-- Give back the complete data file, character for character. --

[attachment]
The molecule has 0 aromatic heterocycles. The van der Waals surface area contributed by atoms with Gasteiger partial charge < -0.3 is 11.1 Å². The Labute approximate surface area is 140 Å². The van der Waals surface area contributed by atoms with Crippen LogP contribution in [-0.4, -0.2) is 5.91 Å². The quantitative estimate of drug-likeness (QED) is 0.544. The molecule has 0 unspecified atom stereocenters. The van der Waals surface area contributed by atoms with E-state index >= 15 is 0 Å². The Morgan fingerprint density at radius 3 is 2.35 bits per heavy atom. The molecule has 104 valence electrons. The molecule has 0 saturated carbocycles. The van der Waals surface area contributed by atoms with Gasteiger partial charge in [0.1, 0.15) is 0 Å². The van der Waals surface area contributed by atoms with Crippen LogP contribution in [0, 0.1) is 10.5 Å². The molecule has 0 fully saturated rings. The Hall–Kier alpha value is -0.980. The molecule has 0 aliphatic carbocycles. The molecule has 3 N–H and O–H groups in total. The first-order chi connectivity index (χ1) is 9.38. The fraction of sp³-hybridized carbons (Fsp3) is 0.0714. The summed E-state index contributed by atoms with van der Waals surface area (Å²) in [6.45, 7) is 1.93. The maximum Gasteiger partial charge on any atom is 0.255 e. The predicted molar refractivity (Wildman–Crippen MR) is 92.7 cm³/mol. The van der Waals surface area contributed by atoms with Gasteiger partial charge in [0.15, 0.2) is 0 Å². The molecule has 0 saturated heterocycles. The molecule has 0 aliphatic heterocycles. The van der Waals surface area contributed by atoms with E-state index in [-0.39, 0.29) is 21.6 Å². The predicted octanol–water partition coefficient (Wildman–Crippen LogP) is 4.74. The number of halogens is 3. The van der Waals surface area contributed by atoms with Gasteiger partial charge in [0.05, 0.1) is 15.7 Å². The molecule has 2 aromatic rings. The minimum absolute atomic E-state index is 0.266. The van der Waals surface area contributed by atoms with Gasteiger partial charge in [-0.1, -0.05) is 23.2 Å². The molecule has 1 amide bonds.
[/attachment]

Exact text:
The molecule has 0 aromatic heterocycles. The van der Waals surface area contributed by atoms with Gasteiger partial charge < -0.3 is 11.1 Å². The Labute approximate surface area is 140 Å². The van der Waals surface area contributed by atoms with Crippen LogP contribution in [-0.4, -0.2) is 5.91 Å². The quantitative estimate of drug-likeness (QED) is 0.544. The molecule has 0 unspecified atom stereocenters. The van der Waals surface area contributed by atoms with E-state index >= 15 is 0 Å². The Morgan fingerprint density at radius 3 is 2.35 bits per heavy atom. The molecule has 104 valence electrons. The molecule has 0 saturated carbocycles. The van der Waals surface area contributed by atoms with Gasteiger partial charge in [0.1, 0.15) is 0 Å². The van der Waals surface area contributed by atoms with Crippen LogP contribution in [0, 0.1) is 10.5 Å². The molecule has 0 fully saturated rings. The Hall–Kier alpha value is -0.980. The molecule has 0 aliphatic carbocycles. The molecule has 3 N–H and O–H groups in total. The first-order chi connectivity index (χ1) is 9.38. The fraction of sp³-hybridized carbons (Fsp3) is 0.0714. The summed E-state index contributed by atoms with van der Waals surface area (Å²) in [6.45, 7) is 1.93. The maximum Gasteiger partial charge on any atom is 0.255 e. The predicted molar refractivity (Wildman–Crippen MR) is 92.7 cm³/mol. The van der Waals surface area contributed by atoms with Gasteiger partial charge in [0.15, 0.2) is 0 Å². The molecule has 0 saturated heterocycles. The molecule has 0 aliphatic heterocycles. The van der Waals surface area contributed by atoms with E-state index in [-0.39, 0.29) is 21.6 Å². The predicted octanol–water partition coefficient (Wildman–Crippen LogP) is 4.74. The number of halogens is 3. The van der Waals surface area contributed by atoms with Gasteiger partial charge in [0.05, 0.1) is 15.7 Å². The molecule has 2 aromatic rings. The minimum absolute atomic E-state index is 0.266. The van der Waals surface area contributed by atoms with Gasteiger partial charge in [-0.1, -0.05) is 23.2 Å². The molecule has 1 amide bonds.